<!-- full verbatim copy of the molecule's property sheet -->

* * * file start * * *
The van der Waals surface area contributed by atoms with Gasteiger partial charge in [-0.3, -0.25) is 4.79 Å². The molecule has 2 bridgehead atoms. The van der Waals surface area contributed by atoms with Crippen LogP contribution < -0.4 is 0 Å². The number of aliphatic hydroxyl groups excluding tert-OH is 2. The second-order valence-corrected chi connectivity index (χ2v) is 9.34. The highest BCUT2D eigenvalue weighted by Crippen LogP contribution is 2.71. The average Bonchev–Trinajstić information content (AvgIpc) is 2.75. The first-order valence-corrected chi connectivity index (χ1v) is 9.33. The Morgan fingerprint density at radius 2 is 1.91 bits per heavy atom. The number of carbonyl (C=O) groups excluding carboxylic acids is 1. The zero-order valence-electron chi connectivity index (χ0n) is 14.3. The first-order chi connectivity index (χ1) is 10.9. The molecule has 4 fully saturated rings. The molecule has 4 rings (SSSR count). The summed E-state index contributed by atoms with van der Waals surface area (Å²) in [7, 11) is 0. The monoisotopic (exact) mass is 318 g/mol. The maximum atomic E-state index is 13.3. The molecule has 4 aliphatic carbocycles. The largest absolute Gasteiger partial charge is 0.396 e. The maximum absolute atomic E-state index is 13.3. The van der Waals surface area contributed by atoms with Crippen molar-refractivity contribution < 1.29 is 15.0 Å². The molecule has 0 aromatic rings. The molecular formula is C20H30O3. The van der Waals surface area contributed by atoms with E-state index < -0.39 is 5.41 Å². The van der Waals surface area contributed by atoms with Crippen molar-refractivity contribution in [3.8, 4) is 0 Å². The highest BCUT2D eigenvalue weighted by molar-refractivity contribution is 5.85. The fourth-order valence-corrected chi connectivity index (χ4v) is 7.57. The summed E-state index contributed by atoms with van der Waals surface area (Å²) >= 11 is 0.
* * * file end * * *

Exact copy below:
The van der Waals surface area contributed by atoms with Gasteiger partial charge in [-0.3, -0.25) is 4.79 Å². The molecule has 2 bridgehead atoms. The van der Waals surface area contributed by atoms with Crippen LogP contribution < -0.4 is 0 Å². The number of aliphatic hydroxyl groups excluding tert-OH is 2. The second-order valence-corrected chi connectivity index (χ2v) is 9.34. The highest BCUT2D eigenvalue weighted by Crippen LogP contribution is 2.71. The average Bonchev–Trinajstić information content (AvgIpc) is 2.75. The first-order valence-corrected chi connectivity index (χ1v) is 9.33. The Morgan fingerprint density at radius 2 is 1.91 bits per heavy atom. The number of carbonyl (C=O) groups excluding carboxylic acids is 1. The zero-order valence-electron chi connectivity index (χ0n) is 14.3. The first-order chi connectivity index (χ1) is 10.9. The molecule has 4 fully saturated rings. The molecule has 4 rings (SSSR count). The summed E-state index contributed by atoms with van der Waals surface area (Å²) in [7, 11) is 0. The monoisotopic (exact) mass is 318 g/mol. The maximum atomic E-state index is 13.3. The molecule has 4 aliphatic carbocycles. The largest absolute Gasteiger partial charge is 0.396 e. The maximum absolute atomic E-state index is 13.3. The van der Waals surface area contributed by atoms with Crippen molar-refractivity contribution < 1.29 is 15.0 Å². The molecule has 0 aromatic rings. The molecular formula is C20H30O3. The van der Waals surface area contributed by atoms with E-state index < -0.39 is 5.41 Å². The van der Waals surface area contributed by atoms with Crippen molar-refractivity contribution in [3.8, 4) is 0 Å². The highest BCUT2D eigenvalue weighted by molar-refractivity contribution is 5.85. The fourth-order valence-corrected chi connectivity index (χ4v) is 7.57. The summed E-state index contributed by atoms with van der Waals surface area (Å²) >= 11 is 0.